I have an Ansible role which covers Windows, macOS and Ubuntu OS. I also have a Packer template file for each OS (due to small nuances and changes in the template file to handle provisioning) which handles standing up and provisioning the VM with Ansible onto VSphere.

So to build all three VMs, it goes something like:

  Windows build                Mac build                 Ubuntu build
---------------------     ---------------------      --------------------
| Packer -> Ansible | --> | Packer -> Ansible | ---> |Packer -> Ansible |
---------------------     ---------------------      --------------------

Which isn't very efficient and can take a while.


I'm thinking of parallelising this somehow, by potentially having Packer standup all three VMs, but not provision it - only get the IP address of the VMs, which then (with some manipulation), put the IP addresses into an Ansible inventory file, and the ansible playbook is then run against that.

Something like:

Packer -> | Windows VM | <----
   |      --------------     |
   |      --------------     |
   -----> |  macOS VM  | <----
   |      --------------     |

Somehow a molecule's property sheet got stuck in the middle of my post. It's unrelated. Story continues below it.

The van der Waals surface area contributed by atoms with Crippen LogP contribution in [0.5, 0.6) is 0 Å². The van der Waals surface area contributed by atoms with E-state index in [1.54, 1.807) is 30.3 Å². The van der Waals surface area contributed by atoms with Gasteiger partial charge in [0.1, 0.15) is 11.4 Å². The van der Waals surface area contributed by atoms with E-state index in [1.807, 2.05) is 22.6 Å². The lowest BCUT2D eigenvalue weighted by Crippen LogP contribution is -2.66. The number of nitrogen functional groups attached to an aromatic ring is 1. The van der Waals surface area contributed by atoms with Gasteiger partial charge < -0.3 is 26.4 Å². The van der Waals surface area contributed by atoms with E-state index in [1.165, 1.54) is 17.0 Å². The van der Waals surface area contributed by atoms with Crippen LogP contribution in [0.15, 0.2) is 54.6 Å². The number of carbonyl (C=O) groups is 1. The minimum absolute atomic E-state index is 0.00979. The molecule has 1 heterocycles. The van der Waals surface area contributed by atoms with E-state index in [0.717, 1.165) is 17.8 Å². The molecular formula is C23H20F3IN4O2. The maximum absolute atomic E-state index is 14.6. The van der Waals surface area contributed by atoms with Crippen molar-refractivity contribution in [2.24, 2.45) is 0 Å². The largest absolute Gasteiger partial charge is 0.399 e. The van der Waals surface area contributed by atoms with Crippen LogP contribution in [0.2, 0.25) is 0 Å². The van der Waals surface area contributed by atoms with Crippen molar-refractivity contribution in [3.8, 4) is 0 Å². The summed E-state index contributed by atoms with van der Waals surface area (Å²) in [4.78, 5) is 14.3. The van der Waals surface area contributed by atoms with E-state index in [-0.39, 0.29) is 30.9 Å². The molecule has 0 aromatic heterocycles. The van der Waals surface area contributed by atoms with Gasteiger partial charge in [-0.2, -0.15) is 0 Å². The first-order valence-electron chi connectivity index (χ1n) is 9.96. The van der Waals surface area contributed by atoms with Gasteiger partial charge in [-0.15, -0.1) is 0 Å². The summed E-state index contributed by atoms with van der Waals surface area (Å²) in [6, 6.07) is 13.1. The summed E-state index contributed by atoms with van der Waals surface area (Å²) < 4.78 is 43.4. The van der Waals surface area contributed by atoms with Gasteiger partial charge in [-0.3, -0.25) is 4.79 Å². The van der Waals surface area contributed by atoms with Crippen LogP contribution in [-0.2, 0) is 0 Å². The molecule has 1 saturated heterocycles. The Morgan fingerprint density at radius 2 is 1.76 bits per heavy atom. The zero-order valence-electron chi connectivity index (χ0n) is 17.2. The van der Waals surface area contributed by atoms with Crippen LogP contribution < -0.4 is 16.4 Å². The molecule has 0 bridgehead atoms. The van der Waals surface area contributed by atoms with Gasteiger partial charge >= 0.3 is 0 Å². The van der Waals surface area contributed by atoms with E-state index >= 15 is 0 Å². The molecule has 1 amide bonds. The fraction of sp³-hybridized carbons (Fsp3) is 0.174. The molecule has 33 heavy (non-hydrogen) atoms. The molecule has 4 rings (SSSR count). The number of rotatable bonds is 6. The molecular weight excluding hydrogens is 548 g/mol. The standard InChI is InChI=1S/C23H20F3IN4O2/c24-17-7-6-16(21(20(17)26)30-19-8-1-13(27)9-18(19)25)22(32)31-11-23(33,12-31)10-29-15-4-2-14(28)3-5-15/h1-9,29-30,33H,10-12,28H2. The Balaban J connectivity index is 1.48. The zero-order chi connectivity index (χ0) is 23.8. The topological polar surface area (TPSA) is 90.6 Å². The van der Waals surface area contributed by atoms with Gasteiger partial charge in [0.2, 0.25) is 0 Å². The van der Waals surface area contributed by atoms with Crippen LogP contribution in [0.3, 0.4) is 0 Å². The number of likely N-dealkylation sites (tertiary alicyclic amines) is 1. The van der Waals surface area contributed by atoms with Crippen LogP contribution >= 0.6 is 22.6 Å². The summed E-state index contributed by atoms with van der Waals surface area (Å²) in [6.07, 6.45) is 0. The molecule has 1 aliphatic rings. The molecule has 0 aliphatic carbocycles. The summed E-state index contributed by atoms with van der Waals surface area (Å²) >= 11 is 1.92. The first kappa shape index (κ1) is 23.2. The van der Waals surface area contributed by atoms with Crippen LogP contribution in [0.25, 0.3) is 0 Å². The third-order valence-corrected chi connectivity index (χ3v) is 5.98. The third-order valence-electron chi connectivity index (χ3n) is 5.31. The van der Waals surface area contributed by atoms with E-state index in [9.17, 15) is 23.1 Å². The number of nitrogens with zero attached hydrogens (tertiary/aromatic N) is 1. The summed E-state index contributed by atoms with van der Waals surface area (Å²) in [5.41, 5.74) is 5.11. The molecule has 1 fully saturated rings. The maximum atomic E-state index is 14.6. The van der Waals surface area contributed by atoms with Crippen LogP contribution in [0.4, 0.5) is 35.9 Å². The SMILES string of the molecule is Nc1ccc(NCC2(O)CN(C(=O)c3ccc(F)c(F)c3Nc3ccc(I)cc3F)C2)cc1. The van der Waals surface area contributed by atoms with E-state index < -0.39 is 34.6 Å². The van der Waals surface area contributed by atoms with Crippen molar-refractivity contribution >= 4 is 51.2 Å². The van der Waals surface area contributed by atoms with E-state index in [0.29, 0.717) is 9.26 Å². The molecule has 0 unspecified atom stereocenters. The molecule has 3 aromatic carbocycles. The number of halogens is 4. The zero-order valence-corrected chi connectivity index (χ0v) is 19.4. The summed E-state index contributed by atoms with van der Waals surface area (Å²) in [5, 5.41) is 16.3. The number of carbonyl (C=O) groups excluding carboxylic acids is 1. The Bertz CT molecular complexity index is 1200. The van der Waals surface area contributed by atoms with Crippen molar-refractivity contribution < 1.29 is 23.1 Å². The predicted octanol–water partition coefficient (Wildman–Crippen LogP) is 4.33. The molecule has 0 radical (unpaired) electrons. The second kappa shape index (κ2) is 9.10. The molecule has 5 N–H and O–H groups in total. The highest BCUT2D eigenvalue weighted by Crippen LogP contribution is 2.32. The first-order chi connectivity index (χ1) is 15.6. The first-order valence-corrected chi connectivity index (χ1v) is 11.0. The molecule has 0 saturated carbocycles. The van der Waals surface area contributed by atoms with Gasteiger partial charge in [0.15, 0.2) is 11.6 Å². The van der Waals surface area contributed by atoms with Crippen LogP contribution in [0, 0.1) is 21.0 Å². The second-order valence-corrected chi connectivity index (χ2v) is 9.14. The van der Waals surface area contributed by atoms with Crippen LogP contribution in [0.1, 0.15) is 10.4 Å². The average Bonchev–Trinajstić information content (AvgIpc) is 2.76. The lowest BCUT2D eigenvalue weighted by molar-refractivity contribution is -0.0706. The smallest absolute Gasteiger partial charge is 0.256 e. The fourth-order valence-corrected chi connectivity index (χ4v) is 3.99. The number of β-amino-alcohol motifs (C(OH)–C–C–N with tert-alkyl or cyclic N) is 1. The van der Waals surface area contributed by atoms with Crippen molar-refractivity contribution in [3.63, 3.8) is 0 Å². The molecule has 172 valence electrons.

|      --------------     |
   -----> | Ubuntu VM  | <----
          --------------     |
                          Ansible parallel provisioning

Is this an optimal way of using Packer and Ansible together? or is there a better way of parallelising these builds?

  • I'm voting to close this question as off-topic because it should describe a problem and try to fix it with a certain tool instead of starting with a tool and then solve the problem, e.g. use a saw to put a nail into the wall (X->Y vs. Y->X) – 030 Feb 21 '18 at 18:57

What about using a CI tool? Create a parallel job and the jobs will run parallel. For example, one could use Jenkins:


stage('run-parallel-branches') {
  steps {
      a: {
        echo "This is branch a"
      b: {
        echo "This is branch b"

but there are other CI tools that could do the same.

Your Answer

By clicking "Post Your Answer", you acknowledge that you have read our updated terms of service, privacy policy and cookie policy, and that your continued use of the website is subject to these policies.

Not the answer you're looking for? Browse other questions tagged or ask your own question.